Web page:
Today, the bird population in the US counts around 7.2 billion individuals. However, about half a century ago, the population counted 10.1 billion individuals.

One of the reasons for this loss is illnesses, which are not always well understood. For example, songbirds in the US can die from a disease that makes them unable to fly. This, aside from making them sick, also turns them into easy prey.

More than half of North American breeding birds are migratory.

(All About Birds, 2021, WLRN, 2021, The Spruce, 2021)

There are more than 650 different breeding species in North America, and of that number, more than half are migratory. Miami, Florida, is one of the best places for bird observation if you’d like to witness the spectacle of the annual migration of billions of birds.

Of course, North America also has non-migratory species, like the scavenging birds of prey, woodpeckers, owls, tits and chickadees, etc.

The US has 1,162 of the total 9,700 bird species.

(Avibase.bsc, 2022, Rainforests Mongabay, 2019)

In 2019, the US was in the 23rd position regarding the number of species, but only 860 were reported then. On the other hand, Columbia was the number 1 country by bird density, and Peru, Brazil, and Indonesia held the following three places.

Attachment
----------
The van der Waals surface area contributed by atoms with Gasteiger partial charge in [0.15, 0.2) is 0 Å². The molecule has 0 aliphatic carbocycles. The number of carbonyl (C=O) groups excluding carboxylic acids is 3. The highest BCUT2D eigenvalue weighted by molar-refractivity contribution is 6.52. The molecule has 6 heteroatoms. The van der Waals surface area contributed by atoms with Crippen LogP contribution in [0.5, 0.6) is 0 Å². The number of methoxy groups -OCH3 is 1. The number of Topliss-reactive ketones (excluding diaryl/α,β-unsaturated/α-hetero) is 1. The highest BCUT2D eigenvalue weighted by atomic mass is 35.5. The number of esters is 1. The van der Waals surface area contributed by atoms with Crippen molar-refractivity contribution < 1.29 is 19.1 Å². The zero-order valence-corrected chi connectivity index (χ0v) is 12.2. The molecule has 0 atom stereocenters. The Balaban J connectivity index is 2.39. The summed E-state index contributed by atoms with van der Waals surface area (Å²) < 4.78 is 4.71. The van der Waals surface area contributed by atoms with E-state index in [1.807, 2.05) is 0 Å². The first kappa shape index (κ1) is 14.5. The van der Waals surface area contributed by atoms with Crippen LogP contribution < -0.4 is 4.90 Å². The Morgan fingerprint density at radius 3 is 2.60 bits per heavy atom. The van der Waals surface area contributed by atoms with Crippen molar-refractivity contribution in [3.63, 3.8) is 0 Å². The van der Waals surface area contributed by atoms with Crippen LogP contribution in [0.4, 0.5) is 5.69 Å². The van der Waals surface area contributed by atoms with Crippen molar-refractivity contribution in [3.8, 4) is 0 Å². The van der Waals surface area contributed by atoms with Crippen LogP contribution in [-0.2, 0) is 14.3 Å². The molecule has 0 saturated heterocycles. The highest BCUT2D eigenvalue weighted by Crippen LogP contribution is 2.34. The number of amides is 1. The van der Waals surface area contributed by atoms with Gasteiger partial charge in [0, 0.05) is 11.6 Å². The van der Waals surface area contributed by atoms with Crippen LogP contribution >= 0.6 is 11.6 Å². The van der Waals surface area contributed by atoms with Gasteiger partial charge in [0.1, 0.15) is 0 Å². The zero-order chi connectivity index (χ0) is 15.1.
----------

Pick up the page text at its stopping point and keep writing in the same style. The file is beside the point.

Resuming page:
As of today, 80 endemic species are roaming the air of the US.

One town in Colombia has 562 different species of birds.

(Nature of Cities, 2021)

We’re talking about the Colombian city of Santiago de Cali, located in the western Andes. Here, one can find 562 bird species, which is even more than the number of bird species living on the whole territory of Europe. As a result, Cali is called “The Bird Capital of the World”!

In a 2014 research, scientists agreed on a median of 112,5 bird species per city. However, as you can see, some can have much more than that. On the other hand, some cities, like Jerusalem, may be home to only 24 species. 

Texas is the state with the most bird species in the US.

(eBird.org, 2021)

From the 770 species observed at the time of writing, the state of Texas provides habitat for 477, more than half of them. Eastern-Screech Owl, Yellow-Crowned Night Heron, and Barred Owl have all been spotted in this state.

Following Texas are the states of California, Florida, Arizona, and New Mexico, with 449, 387, 365, and 299 species, respectively.

More than 80% of Alaskan bird species migrate every season.

(National Park Service, 2019)

There are more than 300 bird species in Alaska. The majority of them migrate every year to six continents around the world. 

Some of them, like Bar-tailed Godwits and Bristle-thighed Curlews, fly non-stop for 2,500-6,000 miles over the ocean. Some others, like the Pacific Golden-Plover, can cover 3,000-mile migration in just 3 days!

Conclusion

We’ve reached the end of our flight, and we’ve seen between 50 and 430 billion birds worldwide.  

Now you know the answer to the question of — how many birds are in the world? We hope that these stats made you love and care for birds even more!

Sources: